Two men jailed for bribing HDB employee
Over $30k given to staff member who was supervising a construction project more than 20 years ago
Two men who conspired to bribe a Housing Board clerk of works to be lenient in his supervision of a construction project more than 20 years ago were sentenced to jail yesterday.
Chang Chan Nam, 55, and Peck Chin Choon, 54, then-directors of Chang Choon Huat Construction (CCH), each admitted to five charges of giving cash cheques of $2,400 each between March and July 1994 to Soh Chor Huang.
Chang, who now works as a night-shift concrete truck driver, was given six months' jail while Peck, whose culpability was lower, was jailed for four months.
Seventeen other charges were taken into consideration during sentencing.
Soh, 65, was jailed for nine months and ordered to pay a penalty of $24,800 in April.
Sometime before CCH was set up in 1993, Soh asked Chang if they could work together on an HDB project to erect barriers to existing parapets of multi-storey carparks.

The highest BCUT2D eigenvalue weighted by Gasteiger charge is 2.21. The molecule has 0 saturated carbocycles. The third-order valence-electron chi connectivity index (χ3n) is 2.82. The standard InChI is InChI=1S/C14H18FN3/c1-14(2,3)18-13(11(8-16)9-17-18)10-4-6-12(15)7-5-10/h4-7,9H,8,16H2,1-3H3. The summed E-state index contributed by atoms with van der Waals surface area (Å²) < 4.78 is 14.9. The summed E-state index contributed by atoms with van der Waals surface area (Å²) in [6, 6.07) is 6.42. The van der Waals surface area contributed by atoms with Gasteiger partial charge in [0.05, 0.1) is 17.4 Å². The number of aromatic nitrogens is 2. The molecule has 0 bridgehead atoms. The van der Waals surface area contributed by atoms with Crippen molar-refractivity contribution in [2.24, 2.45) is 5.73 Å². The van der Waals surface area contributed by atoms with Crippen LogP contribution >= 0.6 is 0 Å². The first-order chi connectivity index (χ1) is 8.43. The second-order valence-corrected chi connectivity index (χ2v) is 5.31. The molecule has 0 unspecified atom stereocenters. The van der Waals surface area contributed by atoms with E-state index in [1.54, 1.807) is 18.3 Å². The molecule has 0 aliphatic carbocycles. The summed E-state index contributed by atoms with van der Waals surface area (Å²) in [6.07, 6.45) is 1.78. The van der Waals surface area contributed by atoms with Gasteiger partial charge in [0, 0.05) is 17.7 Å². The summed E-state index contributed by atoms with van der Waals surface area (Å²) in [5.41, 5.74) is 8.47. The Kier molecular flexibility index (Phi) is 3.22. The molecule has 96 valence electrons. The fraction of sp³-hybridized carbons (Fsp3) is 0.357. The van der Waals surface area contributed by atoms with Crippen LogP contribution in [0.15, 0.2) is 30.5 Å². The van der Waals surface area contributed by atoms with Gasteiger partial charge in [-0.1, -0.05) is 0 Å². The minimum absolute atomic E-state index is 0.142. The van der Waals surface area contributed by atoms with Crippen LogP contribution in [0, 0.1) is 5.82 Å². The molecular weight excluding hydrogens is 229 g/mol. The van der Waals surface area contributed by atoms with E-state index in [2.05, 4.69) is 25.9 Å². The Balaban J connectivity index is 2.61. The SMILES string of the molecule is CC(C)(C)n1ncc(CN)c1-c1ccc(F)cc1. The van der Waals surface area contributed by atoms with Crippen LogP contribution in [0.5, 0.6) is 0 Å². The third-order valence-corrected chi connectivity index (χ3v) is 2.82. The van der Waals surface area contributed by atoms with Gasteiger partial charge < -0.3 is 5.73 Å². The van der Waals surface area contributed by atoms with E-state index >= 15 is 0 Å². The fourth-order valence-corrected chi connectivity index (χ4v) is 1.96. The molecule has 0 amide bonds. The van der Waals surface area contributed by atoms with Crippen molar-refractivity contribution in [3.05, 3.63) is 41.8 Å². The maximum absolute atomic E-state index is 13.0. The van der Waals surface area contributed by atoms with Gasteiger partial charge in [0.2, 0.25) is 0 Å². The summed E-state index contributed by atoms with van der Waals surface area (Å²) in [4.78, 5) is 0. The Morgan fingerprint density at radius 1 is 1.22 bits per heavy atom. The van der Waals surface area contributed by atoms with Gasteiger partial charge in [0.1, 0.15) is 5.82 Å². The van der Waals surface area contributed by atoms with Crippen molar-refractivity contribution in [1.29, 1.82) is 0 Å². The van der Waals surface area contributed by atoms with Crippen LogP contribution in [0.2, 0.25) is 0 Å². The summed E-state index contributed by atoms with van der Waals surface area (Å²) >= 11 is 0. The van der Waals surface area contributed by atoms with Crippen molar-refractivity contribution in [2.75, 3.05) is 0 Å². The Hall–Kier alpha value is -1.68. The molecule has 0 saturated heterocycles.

Deputy Public Prosecutor Jasmin Kaur said that as Soh, a government servant, did not want to register his name in the company, he asked his brother-in-law Goh Teck Seng to do so. Mr Goh agreed to place his name in CCH, but did not get involved in the company in any other way.
When Chang subsequently told Peck about the plan, Peck did not object.
In 1993, when CCH began work on the project, Chang was appointed the project manager and Peck was in charge of supervising works.
Both men were aware that CCH did not fully comply with the project specifications by using materials not approved by HDB for the installation of some of the carpark barriers.
If CCH wanted to use materials not stated in the specifications, it would have to get permission from HDB, but this was not done.
Instead, Chang and Peck agreed to give benefits to Soh, who was in charge of the project, so that he would not report this to HDB and would allow the works to continue.
Soh's bribes came out of Mr Goh's "salary".
CCH credited 20 per cent into his Central Provident Fund (CPF) account and the remaining 80 per cent went to Soh by way of cash cheques.
DPP Kaur said the corrupt gratifications involved a total of $6,200 in CPF payment to Mr Goh and $24,800 in cash cheques to Soh.
Chang's lawyer Justin Yu Jun Wen said his client had admitted to having committed the offences as early as November 2015, when he was first interviewed by the Corrupt Practices Investigation Bureau.